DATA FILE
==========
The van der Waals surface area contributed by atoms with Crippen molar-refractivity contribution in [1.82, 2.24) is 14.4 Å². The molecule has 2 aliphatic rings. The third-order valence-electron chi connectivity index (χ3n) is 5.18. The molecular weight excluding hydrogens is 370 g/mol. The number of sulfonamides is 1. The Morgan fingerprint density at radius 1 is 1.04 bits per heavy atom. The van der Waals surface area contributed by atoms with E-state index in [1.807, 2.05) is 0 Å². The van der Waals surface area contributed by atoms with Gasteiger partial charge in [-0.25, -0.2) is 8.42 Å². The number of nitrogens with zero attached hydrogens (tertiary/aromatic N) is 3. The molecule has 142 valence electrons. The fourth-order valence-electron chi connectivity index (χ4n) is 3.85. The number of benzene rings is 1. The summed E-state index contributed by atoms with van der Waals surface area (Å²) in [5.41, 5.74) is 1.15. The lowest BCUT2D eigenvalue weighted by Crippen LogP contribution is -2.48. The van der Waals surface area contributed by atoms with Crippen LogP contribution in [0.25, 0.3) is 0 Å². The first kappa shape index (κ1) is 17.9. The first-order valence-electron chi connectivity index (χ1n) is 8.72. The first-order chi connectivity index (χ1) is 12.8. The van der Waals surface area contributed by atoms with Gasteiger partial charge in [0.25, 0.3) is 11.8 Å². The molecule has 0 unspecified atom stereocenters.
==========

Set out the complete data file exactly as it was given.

The van der Waals surface area contributed by atoms with Crippen molar-refractivity contribution in [1.82, 2.24) is 14.4 Å². The molecule has 2 aliphatic rings. The third-order valence-electron chi connectivity index (χ3n) is 5.18. The molecular weight excluding hydrogens is 370 g/mol. The number of sulfonamides is 1. The Morgan fingerprint density at radius 1 is 1.04 bits per heavy atom. The van der Waals surface area contributed by atoms with E-state index in [1.807, 2.05) is 0 Å². The van der Waals surface area contributed by atoms with Gasteiger partial charge in [-0.25, -0.2) is 8.42 Å². The number of nitrogens with zero attached hydrogens (tertiary/aromatic N) is 3. The molecule has 142 valence electrons. The fourth-order valence-electron chi connectivity index (χ4n) is 3.85. The number of benzene rings is 1. The summed E-state index contributed by atoms with van der Waals surface area (Å²) in [5.41, 5.74) is 1.15. The lowest BCUT2D eigenvalue weighted by Crippen LogP contribution is -2.48. The van der Waals surface area contributed by atoms with Crippen LogP contribution in [0.25, 0.3) is 0 Å². The first kappa shape index (κ1) is 17.9. The first-order valence-electron chi connectivity index (χ1n) is 8.72. The first-order chi connectivity index (χ1) is 12.8. The van der Waals surface area contributed by atoms with Gasteiger partial charge in [0.25, 0.3) is 11.8 Å². The molecule has 0 unspecified atom stereocenters.